Written by Vered Smith, Freelance Science Writer
Glioblastoma Mutations Impair EGFR Ligand Differentiation
Scientists have discovered that mutations in glioblastoma growth factor receptors impair their ability to discriminate between different ligands.
A paper published in Nature by researchers from Yale University School of Medicine demonstrated that mutations in epidermal growth factor receptors (EGFR) can alter their dimer structure, and impair ligand differentiation. This can cause them to react with an epidermal growth factor (EGF) response to any ligand binding, releasing proliferation promoting signals into the cell. This discovery may have provided a new therapeutic approach for treating glioblastoma multiforme.
Glioblastoma multiforme (GBM) is the most common primary malignant brain tumour in adults. It is also the most aggressive and lethal, with less than 1% of patients living for over 10 years. 24% of GBMs have mutations in the extracellular region of the EGFR protein. However, despite EGFR inhibitors successfully treating lung cancer patients with EGFR mutations, they have not successfully treated GBM. This study resolved the role EGFR mutations play in GBM and discovered their previously unknown method of action.
In normal cells, EGFR is activated when a ligand binds and two receptors dimerise. Different ligands induce distinct dimer structure and stability, determining different signalling kinetics, and specifying the cell fate.
High affinity ligands such as EGF (and transforming growth factor-α) bind to EGFR and overcome autoinhibitory domain I–domain II contacts between amino acids R84–A265 and L38–F263 in the receptor. This produces a strong symmetric dimerisation that signals transiently to promote proliferation. Lower-affinity ligands, such as epiregulin (EREG), amphiregulin, and epigen, bind to EGFR but cannot overcome these contacts. They act as partial agonists, inducing a weaker asymmetric dimer structure that leads to sustained signalling and cell differentiation.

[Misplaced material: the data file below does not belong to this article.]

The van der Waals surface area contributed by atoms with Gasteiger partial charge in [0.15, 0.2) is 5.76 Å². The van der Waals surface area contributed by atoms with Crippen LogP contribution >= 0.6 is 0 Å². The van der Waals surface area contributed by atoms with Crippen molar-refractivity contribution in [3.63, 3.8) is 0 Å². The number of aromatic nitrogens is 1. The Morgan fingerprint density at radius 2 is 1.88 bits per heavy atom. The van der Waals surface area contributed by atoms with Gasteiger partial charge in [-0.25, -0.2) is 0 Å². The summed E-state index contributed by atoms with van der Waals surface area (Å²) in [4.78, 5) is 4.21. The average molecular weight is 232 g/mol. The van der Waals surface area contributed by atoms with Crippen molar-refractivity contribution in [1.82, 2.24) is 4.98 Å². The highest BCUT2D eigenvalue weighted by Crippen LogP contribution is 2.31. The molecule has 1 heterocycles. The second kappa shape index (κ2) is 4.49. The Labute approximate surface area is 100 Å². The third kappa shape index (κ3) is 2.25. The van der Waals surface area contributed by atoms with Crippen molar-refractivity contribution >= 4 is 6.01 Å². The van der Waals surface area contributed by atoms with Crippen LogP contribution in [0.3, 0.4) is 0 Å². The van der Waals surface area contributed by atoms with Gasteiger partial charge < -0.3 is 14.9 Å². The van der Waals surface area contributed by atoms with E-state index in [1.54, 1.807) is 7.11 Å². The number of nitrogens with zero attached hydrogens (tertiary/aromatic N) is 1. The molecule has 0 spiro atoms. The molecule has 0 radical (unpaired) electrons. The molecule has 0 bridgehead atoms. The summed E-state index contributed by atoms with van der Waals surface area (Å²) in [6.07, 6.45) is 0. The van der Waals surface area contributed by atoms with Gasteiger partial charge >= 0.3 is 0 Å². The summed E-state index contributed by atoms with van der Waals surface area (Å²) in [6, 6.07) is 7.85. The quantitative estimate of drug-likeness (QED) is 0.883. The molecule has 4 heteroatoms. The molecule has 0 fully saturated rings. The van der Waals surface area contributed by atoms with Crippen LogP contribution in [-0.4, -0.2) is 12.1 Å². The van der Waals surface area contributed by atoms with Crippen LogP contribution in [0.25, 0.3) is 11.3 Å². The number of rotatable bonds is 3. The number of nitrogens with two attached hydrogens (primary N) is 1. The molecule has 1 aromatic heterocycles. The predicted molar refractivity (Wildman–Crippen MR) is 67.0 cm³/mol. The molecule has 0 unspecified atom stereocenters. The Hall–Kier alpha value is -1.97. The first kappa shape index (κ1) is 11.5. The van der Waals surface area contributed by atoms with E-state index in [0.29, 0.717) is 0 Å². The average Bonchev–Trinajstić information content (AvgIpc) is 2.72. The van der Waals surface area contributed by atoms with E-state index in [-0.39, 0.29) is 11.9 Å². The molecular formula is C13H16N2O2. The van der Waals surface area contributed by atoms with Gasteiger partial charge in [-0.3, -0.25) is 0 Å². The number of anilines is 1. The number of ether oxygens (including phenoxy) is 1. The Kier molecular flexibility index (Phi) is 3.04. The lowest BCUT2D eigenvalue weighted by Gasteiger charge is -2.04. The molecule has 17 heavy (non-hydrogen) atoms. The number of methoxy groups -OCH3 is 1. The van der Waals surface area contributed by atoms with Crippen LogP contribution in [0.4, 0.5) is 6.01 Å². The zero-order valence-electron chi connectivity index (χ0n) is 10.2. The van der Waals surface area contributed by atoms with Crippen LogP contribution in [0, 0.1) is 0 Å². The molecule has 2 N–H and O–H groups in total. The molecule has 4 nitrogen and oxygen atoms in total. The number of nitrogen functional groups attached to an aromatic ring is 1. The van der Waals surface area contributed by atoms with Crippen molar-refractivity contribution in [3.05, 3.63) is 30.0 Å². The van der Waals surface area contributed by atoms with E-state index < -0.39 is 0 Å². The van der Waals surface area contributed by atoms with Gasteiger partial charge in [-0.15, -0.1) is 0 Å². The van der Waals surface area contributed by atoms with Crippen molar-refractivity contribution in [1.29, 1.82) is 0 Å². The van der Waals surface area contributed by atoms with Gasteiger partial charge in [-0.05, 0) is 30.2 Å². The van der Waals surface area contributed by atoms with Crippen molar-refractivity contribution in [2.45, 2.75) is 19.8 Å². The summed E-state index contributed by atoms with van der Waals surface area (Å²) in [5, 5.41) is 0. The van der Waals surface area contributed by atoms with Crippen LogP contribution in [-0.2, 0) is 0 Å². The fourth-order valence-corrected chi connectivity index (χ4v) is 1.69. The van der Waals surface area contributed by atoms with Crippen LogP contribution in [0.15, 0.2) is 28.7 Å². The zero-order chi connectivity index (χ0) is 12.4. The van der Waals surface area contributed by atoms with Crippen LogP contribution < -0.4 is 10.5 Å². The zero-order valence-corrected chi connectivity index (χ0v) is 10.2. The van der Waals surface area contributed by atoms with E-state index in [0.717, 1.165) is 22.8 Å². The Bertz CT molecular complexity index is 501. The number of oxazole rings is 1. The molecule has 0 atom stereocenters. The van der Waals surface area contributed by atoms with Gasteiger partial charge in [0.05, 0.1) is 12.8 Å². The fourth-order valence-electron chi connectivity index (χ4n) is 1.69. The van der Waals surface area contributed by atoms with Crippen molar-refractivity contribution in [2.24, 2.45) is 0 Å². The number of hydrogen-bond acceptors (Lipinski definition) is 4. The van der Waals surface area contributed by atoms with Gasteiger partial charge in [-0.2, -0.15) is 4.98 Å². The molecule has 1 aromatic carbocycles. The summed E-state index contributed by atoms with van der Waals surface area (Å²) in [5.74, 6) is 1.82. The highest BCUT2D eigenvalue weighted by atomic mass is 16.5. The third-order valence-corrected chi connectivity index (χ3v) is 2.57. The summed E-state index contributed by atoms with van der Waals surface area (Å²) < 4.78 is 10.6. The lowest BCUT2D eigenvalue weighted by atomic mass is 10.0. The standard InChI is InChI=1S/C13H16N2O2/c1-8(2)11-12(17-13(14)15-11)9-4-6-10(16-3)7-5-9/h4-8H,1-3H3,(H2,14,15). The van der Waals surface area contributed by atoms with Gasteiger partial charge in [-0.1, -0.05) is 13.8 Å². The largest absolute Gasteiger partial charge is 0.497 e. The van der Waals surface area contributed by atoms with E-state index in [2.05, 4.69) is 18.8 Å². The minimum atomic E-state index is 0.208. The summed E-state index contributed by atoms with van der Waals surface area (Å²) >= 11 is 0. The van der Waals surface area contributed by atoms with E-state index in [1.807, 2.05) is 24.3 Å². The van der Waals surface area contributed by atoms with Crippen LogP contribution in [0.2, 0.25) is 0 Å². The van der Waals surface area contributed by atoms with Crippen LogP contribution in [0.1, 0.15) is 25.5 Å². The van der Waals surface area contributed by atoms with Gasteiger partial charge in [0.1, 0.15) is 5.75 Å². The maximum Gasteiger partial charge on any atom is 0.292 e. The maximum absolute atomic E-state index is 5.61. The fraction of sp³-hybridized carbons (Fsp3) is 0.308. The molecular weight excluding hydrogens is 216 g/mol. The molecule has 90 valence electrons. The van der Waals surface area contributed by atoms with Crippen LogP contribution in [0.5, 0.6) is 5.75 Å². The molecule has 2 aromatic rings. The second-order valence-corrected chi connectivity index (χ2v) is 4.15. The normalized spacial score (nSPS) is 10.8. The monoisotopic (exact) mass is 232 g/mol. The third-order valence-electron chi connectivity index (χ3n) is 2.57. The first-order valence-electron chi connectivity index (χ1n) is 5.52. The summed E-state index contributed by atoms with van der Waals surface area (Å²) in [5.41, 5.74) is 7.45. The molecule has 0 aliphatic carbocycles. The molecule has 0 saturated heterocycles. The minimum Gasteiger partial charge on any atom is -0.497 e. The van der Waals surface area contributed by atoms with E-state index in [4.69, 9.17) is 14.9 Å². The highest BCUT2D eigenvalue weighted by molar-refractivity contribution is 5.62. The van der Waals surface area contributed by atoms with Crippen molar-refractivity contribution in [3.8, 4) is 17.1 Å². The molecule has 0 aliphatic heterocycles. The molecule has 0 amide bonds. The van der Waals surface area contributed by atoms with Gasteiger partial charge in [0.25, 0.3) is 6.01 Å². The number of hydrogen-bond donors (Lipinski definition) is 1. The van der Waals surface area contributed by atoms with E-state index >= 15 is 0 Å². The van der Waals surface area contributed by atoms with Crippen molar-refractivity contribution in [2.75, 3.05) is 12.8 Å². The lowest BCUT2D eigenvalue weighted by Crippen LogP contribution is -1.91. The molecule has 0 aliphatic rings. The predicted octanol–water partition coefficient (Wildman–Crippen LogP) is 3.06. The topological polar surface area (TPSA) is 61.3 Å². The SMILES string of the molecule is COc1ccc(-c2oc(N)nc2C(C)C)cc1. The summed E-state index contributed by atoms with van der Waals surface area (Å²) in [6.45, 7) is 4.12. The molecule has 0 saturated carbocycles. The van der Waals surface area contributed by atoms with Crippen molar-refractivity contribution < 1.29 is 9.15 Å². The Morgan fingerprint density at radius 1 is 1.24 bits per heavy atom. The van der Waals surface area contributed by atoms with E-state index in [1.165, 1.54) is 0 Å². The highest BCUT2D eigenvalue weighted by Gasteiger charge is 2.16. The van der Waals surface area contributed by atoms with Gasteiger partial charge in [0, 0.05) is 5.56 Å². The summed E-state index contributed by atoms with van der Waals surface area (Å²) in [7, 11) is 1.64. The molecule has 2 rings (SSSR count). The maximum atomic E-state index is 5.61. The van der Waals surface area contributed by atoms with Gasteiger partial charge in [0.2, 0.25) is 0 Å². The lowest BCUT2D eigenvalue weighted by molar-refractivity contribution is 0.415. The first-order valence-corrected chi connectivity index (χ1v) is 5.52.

GBM Mutations Reduce Ligand Discrimination
The scientists determined that common GBM mutations in EGFR such as R84K, A265V, A265T and L38R disrupt domain I–domain II autoinhibitory interactions. This reduces EGFR’s ability to discriminate between its different ligands. It therefore forms strong dimers even in response to low-affinity ligands.
Using X-ray crystallography, the researchers examined the structure of mutated EGFR. They found that an R84K mutation causes EGFR to form a symmetrical dimer when EREG binds, instead of the normal asymmetric dimer. Furthermore, mutations on A265 (the most commonly mutated residue in GBM), strengthen EREG-induced dimerisation through another mechanism. They reorientate the dimer arm so that it is able to dock, even though the dimer is asymmetric in shape. This remodels the dimerisation contacts, strengthening the asymmetrical association and leading to an EGF-like response.
The researchers proposed that when GBM mutations cause EREG responses to be EGF-like, EREG signalling cannot stimulate cell differentiation of progenitor cells, which may promote glioma formation. This may also explain why EGFR mutations occur early in GBM development, but do not confer a significantly worse prognosis for patients.
This study could lead to the design of a new targeted therapy approach for GBM, as well as other cancers with a similar mechanism.
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